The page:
The filler rod is kept ahead of the torch tip in the
direction in which the weld is being made. Point the
flame in the direction of the welding and hold the torch
tip at an angle of about 45° to 60° to the plates. (See fig.
8-26.) This position of the flame preheats the edges you
are welding just ahead of the molten puddle. By moving
the torch tip and filler rod back and forth in opposite,
semicircular paths, you balance the heat to melt the end
of the filler rod and the side walls of the joint into a
uniformly distributed molten puddle. As the flame
passes the filler rod, it melts off a short length of the
filler rod and adds it to the puddle. The motion of the
torch tip distributes the molten metal evenly to both
edges of the joint and to the molten puddle. This method
is used in all positions for welding sheets and light plates
up to one-eighth inch thick because it permits better
Figure 8-27.--Backhand welding.
control of a small puddle and results in a smoother weld.
The forehand technique is not the best method for weld-
ing heavy plate.
torch tip is moved back and forth across the weld while
BACKHAND WELDING is a newer method of
it is advanced slowly and uniformly in the direction of
welding. In this method, the torch tip precedes the filler
the welding. You'll find the backhand method best for
rod in the direction of welding, and the flame is pointed
welding material more than one-eighth inch thick. You
back at the molten puddle and the completed weld. The
can use a narrower V at the joint than is possible in
end of the filler rod is placed between the torch tip and
forehand welding. An included angle of 60° is a suffi-
the molten puddle, and the welding torch tip should
cient angle of bevel to get a good joint. It doesn't take
make an angle of about 45° to 60° with the plates or joint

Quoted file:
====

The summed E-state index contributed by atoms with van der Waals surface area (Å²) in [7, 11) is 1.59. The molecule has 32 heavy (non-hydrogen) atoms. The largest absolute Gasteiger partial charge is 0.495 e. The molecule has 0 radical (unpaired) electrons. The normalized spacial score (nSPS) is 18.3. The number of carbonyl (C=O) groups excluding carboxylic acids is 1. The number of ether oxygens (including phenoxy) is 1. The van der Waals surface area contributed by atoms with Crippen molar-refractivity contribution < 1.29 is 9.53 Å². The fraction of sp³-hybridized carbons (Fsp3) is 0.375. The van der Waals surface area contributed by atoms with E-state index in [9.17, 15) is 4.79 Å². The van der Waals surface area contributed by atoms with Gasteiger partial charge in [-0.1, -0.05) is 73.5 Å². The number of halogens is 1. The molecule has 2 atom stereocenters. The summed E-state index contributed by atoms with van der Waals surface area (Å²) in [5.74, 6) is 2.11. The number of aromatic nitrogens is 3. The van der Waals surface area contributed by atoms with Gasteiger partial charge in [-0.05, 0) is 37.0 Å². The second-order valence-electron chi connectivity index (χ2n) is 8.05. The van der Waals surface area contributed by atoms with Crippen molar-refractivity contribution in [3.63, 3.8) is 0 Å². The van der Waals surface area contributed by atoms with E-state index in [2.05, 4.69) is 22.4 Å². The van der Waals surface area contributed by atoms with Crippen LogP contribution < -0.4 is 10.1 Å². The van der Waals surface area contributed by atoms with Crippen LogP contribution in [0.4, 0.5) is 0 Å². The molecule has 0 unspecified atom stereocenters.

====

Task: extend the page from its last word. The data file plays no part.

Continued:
as much filler rod or puddling for the backhand method
being welded. (See fig. 8-27.)
as it does for the forehand method.
Less motion is required in the backhand method
By using the backhand technique on heavier mate-
than in the forehand method. If you use a straight filler
rial, you can obtain increased welding speeds, better
rod, it should be rotated so that the end will roll from
control of the larger puddle, and more complete fusion
side to side and melt off evenly. You may also bend the
at the root of the weld. Further, by using a reducing
filler rod and, when welding, move the filler rod and
flame with the backhand technique, a smaller amount of
torch tip back and forth at a rather rapid rate. If you are
base metal is melted while welding the joint. When
making a large weld, you should move the filler rod so
welding steel with a backhand technique and a reducing
as to make complete circles in the molten puddle. The
flame, the absorption of carbon by a thin surface layer
of metal reduces the melting point of the steel. This
speeds up the welding operation.
MULTILAYER WELDING is used in welding
thick plate and pipe to avoid carrying too large a
puddle of molten metal, which is difficult to control.
Concentrate on getting a good weld at the bottom of
the V in the first pass. Then in the next layers,
concentrate on getting good fusion with the sides of
the V and the previous layer. The final layer is easily
controlled to get a smooth surface. This method of
welding has an added advantage in that it refines one
layer as the succeeding layer is made. In effect, it heat
treats the weld metal by allowing one layer to cool to
a black heat before it is reheated. This improves the
ductility of the weld metal. If this added quality is
desired in the last layer, an additional or succeeding
layer is deposited and then machined off.
Figure 8-26.--Forehand welding.